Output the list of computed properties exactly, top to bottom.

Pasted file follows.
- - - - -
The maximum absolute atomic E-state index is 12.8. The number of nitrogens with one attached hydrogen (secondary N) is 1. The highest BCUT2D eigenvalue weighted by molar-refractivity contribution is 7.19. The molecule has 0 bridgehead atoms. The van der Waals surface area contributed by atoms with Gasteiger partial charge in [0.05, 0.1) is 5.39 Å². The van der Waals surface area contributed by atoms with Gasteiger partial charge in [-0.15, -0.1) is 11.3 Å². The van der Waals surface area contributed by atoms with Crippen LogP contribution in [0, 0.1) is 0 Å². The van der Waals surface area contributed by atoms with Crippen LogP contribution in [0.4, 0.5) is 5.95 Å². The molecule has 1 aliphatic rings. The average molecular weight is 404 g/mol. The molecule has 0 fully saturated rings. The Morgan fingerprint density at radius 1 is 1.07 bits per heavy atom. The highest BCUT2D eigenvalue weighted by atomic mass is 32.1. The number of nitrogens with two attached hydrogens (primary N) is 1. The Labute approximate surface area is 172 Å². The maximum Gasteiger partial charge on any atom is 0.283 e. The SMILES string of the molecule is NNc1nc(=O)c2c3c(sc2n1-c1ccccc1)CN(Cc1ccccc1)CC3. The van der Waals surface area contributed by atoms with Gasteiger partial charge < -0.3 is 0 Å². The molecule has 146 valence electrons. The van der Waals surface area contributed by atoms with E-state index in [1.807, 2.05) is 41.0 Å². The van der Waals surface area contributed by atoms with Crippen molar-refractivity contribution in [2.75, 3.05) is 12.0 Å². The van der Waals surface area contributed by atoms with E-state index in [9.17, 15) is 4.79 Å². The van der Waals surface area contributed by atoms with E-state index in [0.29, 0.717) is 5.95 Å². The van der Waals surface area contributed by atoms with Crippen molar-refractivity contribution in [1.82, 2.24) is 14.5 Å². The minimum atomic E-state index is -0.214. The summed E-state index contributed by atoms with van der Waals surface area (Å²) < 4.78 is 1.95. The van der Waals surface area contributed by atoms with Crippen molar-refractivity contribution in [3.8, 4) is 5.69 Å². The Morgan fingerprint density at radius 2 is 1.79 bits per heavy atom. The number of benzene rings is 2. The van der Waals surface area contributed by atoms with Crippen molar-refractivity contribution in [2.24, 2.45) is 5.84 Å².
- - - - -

The maximum absolute atomic E-state index is 12.8. The number of nitrogens with one attached hydrogen (secondary N) is 1. The highest BCUT2D eigenvalue weighted by molar-refractivity contribution is 7.19. The molecule has 0 bridgehead atoms. The van der Waals surface area contributed by atoms with Gasteiger partial charge in [0.05, 0.1) is 5.39 Å². The van der Waals surface area contributed by atoms with Gasteiger partial charge in [-0.15, -0.1) is 11.3 Å². The van der Waals surface area contributed by atoms with Crippen LogP contribution in [0, 0.1) is 0 Å². The van der Waals surface area contributed by atoms with Crippen LogP contribution in [0.4, 0.5) is 5.95 Å². The molecule has 1 aliphatic rings. The average molecular weight is 404 g/mol. The molecule has 0 fully saturated rings. The Morgan fingerprint density at radius 1 is 1.07 bits per heavy atom. The highest BCUT2D eigenvalue weighted by atomic mass is 32.1. The number of nitrogens with two attached hydrogens (primary N) is 1. The Labute approximate surface area is 172 Å². The maximum Gasteiger partial charge on any atom is 0.283 e. The SMILES string of the molecule is NNc1nc(=O)c2c3c(sc2n1-c1ccccc1)CN(Cc1ccccc1)CC3. The van der Waals surface area contributed by atoms with Gasteiger partial charge < -0.3 is 0 Å². The molecule has 146 valence electrons. The van der Waals surface area contributed by atoms with E-state index in [1.807, 2.05) is 41.0 Å². The van der Waals surface area contributed by atoms with Crippen molar-refractivity contribution in [2.75, 3.05) is 12.0 Å². The van der Waals surface area contributed by atoms with E-state index in [9.17, 15) is 4.79 Å². The van der Waals surface area contributed by atoms with E-state index in [0.29, 0.717) is 5.95 Å². The van der Waals surface area contributed by atoms with Crippen molar-refractivity contribution in [1.82, 2.24) is 14.5 Å². The minimum atomic E-state index is -0.214. The summed E-state index contributed by atoms with van der Waals surface area (Å²) < 4.78 is 1.95. The van der Waals surface area contributed by atoms with Crippen molar-refractivity contribution in [3.8, 4) is 5.69 Å². The Morgan fingerprint density at radius 2 is 1.79 bits per heavy atom. The number of benzene rings is 2. The van der Waals surface area contributed by atoms with Crippen molar-refractivity contribution in [2.24, 2.45) is 5.84 Å².